One last bookshop reminiscence, though I could go on. I was in Seattle on a rainy fall afternoon browsing my way through a secondhand book store. What a wonderful music system, I was thinking. Amazing fidelity. I looked up and saw that the proprietor was at his upright, accompanying my perusal.

My books conjure up sounds and friends and memories, not just stories and ideas. When I think of Dickens, I recall attending high school in Massachusetts, our class sitting by a lively country fireplace, snow falling on the Berkshire mountains, my old English teacher Mr. Allen reading from “A Christmas Carol.”

Aunt Lily gave me “Mr. Clemens and Mark Twain” for my high school graduation. Her present was so much more than 400-plus pages of biography. It was an introduction to the author’s world, his life, his views. Boy did my aunt start something. I’m one of Mr. Twain’s best customers. Often, when I’m reading him, I hear my father. Dad read many books to me, including “Tom Sawyer.” I also hear the voice of Hal Holbrook, whose “Mark Twain Tonight” I attended during four decades of the actor’s stage transmogrifications into Samuel Langhorne Clemens’s alter ego. And Holbrook’s memoirs about becoming Twain — I have those as well as the letter I received from the actor in response to my note. Book collecting is expansive.


Certain works are masterpieces. The sentences, the ingenuity, the juxtaposition of words and thoughts so brilliantly executed that I’m calling people to quote what I’m reading, emailing copies, returning to specific pages and paragraphs — underlined, of course — because an author rouses my spirit, comforts me, or simply makes me smile and smile and smile as the years go by.

Walking into our living room, with eight bookcases lining a far wall, I know the place is alive with ideas that took thousands, perhaps millions of hours to conceive and communicate. Many of the authors have died, but their thoughts, intentions, explanations, explorations, confessions, passions, conjectures, and questions still influence conversations I have when friends drop by, just as they instill circumspection as I sit alone, book in hand, communing with a small portion of transmitted experience.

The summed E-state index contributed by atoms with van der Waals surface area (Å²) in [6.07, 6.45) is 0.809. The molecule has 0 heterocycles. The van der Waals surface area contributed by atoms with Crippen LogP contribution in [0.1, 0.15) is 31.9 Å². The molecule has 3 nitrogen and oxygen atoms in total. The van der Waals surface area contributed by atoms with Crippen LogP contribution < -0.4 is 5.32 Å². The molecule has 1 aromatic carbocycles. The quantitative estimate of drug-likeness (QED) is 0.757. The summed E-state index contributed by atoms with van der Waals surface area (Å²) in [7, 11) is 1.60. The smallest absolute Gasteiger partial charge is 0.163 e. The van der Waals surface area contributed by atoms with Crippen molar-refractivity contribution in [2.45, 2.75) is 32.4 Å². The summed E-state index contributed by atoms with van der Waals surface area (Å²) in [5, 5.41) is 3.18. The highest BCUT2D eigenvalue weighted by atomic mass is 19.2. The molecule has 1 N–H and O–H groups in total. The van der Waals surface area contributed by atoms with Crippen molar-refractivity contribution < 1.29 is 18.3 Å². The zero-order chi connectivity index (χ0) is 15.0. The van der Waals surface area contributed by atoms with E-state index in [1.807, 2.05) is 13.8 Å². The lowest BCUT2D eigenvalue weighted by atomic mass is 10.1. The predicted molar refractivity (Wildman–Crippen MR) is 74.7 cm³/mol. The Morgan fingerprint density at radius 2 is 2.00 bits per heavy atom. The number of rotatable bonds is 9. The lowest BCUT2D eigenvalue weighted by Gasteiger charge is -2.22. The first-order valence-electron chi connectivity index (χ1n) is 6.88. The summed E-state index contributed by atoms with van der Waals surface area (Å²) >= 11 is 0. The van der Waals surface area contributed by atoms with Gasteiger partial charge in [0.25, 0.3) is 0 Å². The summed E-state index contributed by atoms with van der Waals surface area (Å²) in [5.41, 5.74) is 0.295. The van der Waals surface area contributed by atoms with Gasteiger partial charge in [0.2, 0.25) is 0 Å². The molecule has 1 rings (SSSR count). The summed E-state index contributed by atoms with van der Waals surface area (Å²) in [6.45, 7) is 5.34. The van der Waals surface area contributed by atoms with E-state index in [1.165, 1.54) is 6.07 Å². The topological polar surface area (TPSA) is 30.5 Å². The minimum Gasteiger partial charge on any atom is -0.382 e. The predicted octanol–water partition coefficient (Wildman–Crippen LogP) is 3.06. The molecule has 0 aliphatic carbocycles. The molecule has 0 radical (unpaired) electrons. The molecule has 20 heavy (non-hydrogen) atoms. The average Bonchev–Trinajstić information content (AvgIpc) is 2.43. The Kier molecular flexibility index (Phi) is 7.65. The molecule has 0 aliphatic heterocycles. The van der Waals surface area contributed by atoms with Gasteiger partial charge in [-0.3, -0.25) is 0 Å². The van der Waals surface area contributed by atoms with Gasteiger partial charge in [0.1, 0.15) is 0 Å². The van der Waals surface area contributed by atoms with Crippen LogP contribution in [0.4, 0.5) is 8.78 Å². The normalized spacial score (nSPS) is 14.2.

Sadly, the prospect that I’ll be able to retain my entire collection may be delusional. There are backup plans, strategies for preserving the essence of what I’ve built during 65 years of book collecting. Keep absolute favorite authors and discard the rest? Norman Mailer and Susan Sontag — do they go? Hang on to William Manchester, toss Stephen Ambrose? Perhaps keep only Booker and Pulitzer Prize winners? For a while I considered liberating a few categories. How about the oddball humor books? Richard Armour, Irvin S. Cobb, Max Shulman, and H. Allen Smith. Probably, I couldn’t give their books away. Should I try? What if they ended up in the trash bin behind Half Price Books? How many copies of “Don’t Get Perconel with a Chicken” are left in this world? And, yes, that is the actual title. Could it be that I end up discarding the very last one?


My best backup plan seems to be: Hire a skilled photographer to snap pictures of each bookcase. Clear, sharp images of my collection, full color, with those little mementos — theater tickets, book marks — filling incidental shelf space. I hold on to a hundred books and donate the rest to the community by holding a series of come-and-get-it open houses designed to place my books in the hands of other collectors. I find a craftsperson who can turn the pictures into life-size wall paper. Then, no matter where we end up, I can walk into our next residence and feel at home.

Charles E. Kraus is the author of “You’ll Never Work Again in Teaneck, N.J.,” a memoir.